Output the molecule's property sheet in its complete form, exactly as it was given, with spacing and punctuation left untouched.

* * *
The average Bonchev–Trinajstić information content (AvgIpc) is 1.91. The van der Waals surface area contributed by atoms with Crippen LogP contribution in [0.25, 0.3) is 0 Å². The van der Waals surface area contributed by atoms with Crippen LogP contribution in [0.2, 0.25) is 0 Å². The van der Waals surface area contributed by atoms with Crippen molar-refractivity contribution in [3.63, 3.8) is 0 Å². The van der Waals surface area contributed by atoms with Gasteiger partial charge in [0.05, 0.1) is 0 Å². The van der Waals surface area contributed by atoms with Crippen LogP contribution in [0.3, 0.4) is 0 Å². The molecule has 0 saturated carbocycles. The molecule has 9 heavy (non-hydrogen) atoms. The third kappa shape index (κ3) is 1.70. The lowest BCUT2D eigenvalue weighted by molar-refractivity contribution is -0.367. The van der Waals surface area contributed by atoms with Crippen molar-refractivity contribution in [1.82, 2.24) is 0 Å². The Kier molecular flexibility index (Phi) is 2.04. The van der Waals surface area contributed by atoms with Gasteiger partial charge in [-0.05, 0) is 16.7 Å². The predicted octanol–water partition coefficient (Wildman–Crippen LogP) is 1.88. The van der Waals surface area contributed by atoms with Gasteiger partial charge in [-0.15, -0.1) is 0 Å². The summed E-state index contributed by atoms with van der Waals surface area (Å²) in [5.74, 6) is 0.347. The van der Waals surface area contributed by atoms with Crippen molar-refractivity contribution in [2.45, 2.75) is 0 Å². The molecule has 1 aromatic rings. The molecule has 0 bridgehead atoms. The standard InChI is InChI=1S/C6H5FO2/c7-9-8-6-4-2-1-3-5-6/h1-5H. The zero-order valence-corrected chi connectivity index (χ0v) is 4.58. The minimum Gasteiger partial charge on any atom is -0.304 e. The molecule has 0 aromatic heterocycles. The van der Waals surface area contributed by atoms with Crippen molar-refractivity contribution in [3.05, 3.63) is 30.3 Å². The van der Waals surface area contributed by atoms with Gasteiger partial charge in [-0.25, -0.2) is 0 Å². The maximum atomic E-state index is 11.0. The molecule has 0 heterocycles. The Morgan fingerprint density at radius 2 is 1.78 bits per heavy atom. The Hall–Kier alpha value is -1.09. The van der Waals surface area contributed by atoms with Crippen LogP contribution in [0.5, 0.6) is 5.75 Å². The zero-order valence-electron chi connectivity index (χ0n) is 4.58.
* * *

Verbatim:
The average Bonchev–Trinajstić information content (AvgIpc) is 1.91. The van der Waals surface area contributed by atoms with Crippen LogP contribution in [0.25, 0.3) is 0 Å². The van der Waals surface area contributed by atoms with Crippen LogP contribution in [0.2, 0.25) is 0 Å². The van der Waals surface area contributed by atoms with Crippen molar-refractivity contribution in [3.63, 3.8) is 0 Å². The van der Waals surface area contributed by atoms with Gasteiger partial charge in [0.05, 0.1) is 0 Å². The van der Waals surface area contributed by atoms with Crippen LogP contribution in [0.3, 0.4) is 0 Å². The molecule has 0 saturated carbocycles. The molecule has 9 heavy (non-hydrogen) atoms. The third kappa shape index (κ3) is 1.70. The lowest BCUT2D eigenvalue weighted by molar-refractivity contribution is -0.367. The van der Waals surface area contributed by atoms with Crippen molar-refractivity contribution in [1.82, 2.24) is 0 Å². The Kier molecular flexibility index (Phi) is 2.04. The van der Waals surface area contributed by atoms with Gasteiger partial charge in [-0.05, 0) is 16.7 Å². The predicted octanol–water partition coefficient (Wildman–Crippen LogP) is 1.88. The van der Waals surface area contributed by atoms with Gasteiger partial charge in [-0.15, -0.1) is 0 Å². The summed E-state index contributed by atoms with van der Waals surface area (Å²) in [5.74, 6) is 0.347. The van der Waals surface area contributed by atoms with Crippen molar-refractivity contribution in [2.45, 2.75) is 0 Å². The molecule has 1 aromatic rings. The molecule has 0 bridgehead atoms. The standard InChI is InChI=1S/C6H5FO2/c7-9-8-6-4-2-1-3-5-6/h1-5H. The zero-order valence-corrected chi connectivity index (χ0v) is 4.58. The minimum Gasteiger partial charge on any atom is -0.304 e. The molecule has 0 aromatic heterocycles. The van der Waals surface area contributed by atoms with Crippen molar-refractivity contribution in [3.05, 3.63) is 30.3 Å². The van der Waals surface area contributed by atoms with Gasteiger partial charge in [-0.25, -0.2) is 0 Å². The maximum atomic E-state index is 11.0. The molecule has 0 heterocycles. The Morgan fingerprint density at radius 2 is 1.78 bits per heavy atom. The Hall–Kier alpha value is -1.09. The van der Waals surface area contributed by atoms with Crippen LogP contribution in [0.5, 0.6) is 5.75 Å². The zero-order valence-electron chi connectivity index (χ0n) is 4.58.